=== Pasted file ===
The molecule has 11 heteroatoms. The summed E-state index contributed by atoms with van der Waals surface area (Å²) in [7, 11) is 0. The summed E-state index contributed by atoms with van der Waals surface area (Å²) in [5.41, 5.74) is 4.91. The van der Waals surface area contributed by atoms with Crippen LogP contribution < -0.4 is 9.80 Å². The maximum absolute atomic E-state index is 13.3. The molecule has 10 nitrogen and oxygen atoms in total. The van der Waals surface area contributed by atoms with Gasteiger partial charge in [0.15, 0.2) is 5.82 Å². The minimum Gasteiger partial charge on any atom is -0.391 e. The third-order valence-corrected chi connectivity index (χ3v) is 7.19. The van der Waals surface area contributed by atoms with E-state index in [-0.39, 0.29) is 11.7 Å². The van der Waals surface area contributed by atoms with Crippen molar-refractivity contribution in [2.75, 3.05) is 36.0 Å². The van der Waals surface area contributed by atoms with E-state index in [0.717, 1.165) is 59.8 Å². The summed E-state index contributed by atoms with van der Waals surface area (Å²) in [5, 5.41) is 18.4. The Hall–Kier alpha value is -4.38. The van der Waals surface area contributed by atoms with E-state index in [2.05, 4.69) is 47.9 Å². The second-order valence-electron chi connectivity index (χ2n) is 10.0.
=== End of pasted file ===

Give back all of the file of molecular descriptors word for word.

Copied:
The molecule has 11 heteroatoms. The summed E-state index contributed by atoms with van der Waals surface area (Å²) in [7, 11) is 0. The summed E-state index contributed by atoms with van der Waals surface area (Å²) in [5.41, 5.74) is 4.91. The van der Waals surface area contributed by atoms with Crippen LogP contribution < -0.4 is 9.80 Å². The maximum absolute atomic E-state index is 13.3. The molecule has 10 nitrogen and oxygen atoms in total. The van der Waals surface area contributed by atoms with Gasteiger partial charge in [0.15, 0.2) is 5.82 Å². The minimum Gasteiger partial charge on any atom is -0.391 e. The third-order valence-corrected chi connectivity index (χ3v) is 7.19. The van der Waals surface area contributed by atoms with E-state index in [-0.39, 0.29) is 11.7 Å². The van der Waals surface area contributed by atoms with Crippen molar-refractivity contribution in [2.75, 3.05) is 36.0 Å². The van der Waals surface area contributed by atoms with E-state index in [0.717, 1.165) is 59.8 Å². The summed E-state index contributed by atoms with van der Waals surface area (Å²) in [5, 5.41) is 18.4. The Hall–Kier alpha value is -4.38. The van der Waals surface area contributed by atoms with E-state index in [2.05, 4.69) is 47.9 Å². The second-order valence-electron chi connectivity index (χ2n) is 10.0.